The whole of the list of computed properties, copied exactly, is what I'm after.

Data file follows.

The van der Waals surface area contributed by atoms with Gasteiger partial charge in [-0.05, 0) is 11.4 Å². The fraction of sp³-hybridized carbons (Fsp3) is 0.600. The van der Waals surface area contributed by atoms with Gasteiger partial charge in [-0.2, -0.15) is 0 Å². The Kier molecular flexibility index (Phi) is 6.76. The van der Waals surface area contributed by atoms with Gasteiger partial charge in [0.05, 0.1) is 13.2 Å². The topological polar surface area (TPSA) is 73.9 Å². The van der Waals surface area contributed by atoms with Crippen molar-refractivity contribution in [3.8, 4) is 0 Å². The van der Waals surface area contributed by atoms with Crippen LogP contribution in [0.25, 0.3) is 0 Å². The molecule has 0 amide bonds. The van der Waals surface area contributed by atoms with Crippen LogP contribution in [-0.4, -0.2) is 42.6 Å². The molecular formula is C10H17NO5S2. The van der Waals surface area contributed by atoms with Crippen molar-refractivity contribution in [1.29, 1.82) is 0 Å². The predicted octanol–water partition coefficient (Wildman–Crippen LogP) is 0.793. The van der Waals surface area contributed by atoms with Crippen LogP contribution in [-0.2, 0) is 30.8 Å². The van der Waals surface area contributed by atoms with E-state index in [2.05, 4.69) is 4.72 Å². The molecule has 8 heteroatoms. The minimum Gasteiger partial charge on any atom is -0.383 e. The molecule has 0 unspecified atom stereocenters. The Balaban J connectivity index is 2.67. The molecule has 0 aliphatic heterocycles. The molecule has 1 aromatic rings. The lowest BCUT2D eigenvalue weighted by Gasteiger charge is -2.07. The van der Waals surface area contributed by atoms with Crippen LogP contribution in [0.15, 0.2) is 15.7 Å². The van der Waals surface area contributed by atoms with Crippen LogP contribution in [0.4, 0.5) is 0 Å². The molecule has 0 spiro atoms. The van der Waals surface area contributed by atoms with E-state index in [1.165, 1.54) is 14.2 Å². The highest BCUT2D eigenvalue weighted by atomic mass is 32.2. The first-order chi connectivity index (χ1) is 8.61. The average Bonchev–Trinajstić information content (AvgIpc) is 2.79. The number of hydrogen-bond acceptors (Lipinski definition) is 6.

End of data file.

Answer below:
The van der Waals surface area contributed by atoms with Gasteiger partial charge in [-0.05, 0) is 11.4 Å². The fraction of sp³-hybridized carbons (Fsp3) is 0.600. The van der Waals surface area contributed by atoms with Gasteiger partial charge in [-0.2, -0.15) is 0 Å². The Kier molecular flexibility index (Phi) is 6.76. The van der Waals surface area contributed by atoms with Gasteiger partial charge in [0.05, 0.1) is 13.2 Å². The topological polar surface area (TPSA) is 73.9 Å². The van der Waals surface area contributed by atoms with Crippen molar-refractivity contribution in [3.8, 4) is 0 Å². The van der Waals surface area contributed by atoms with Crippen LogP contribution in [0.25, 0.3) is 0 Å². The molecule has 0 amide bonds. The van der Waals surface area contributed by atoms with Crippen LogP contribution in [-0.4, -0.2) is 42.6 Å². The molecular formula is C10H17NO5S2. The van der Waals surface area contributed by atoms with Crippen molar-refractivity contribution in [1.29, 1.82) is 0 Å². The predicted octanol–water partition coefficient (Wildman–Crippen LogP) is 0.793. The van der Waals surface area contributed by atoms with Crippen LogP contribution in [-0.2, 0) is 30.8 Å². The van der Waals surface area contributed by atoms with E-state index in [2.05, 4.69) is 4.72 Å². The molecule has 8 heteroatoms. The minimum Gasteiger partial charge on any atom is -0.383 e. The molecule has 0 unspecified atom stereocenters. The Balaban J connectivity index is 2.67. The molecule has 0 aliphatic heterocycles. The molecule has 1 aromatic rings. The lowest BCUT2D eigenvalue weighted by Gasteiger charge is -2.07. The van der Waals surface area contributed by atoms with Crippen LogP contribution in [0.15, 0.2) is 15.7 Å². The van der Waals surface area contributed by atoms with Crippen LogP contribution in [0.4, 0.5) is 0 Å². The molecule has 0 spiro atoms. The van der Waals surface area contributed by atoms with E-state index in [1.165, 1.54) is 14.2 Å². The highest BCUT2D eigenvalue weighted by atomic mass is 32.2. The first-order chi connectivity index (χ1) is 8.61. The average Bonchev–Trinajstić information content (AvgIpc) is 2.79. The number of hydrogen-bond acceptors (Lipinski definition) is 6.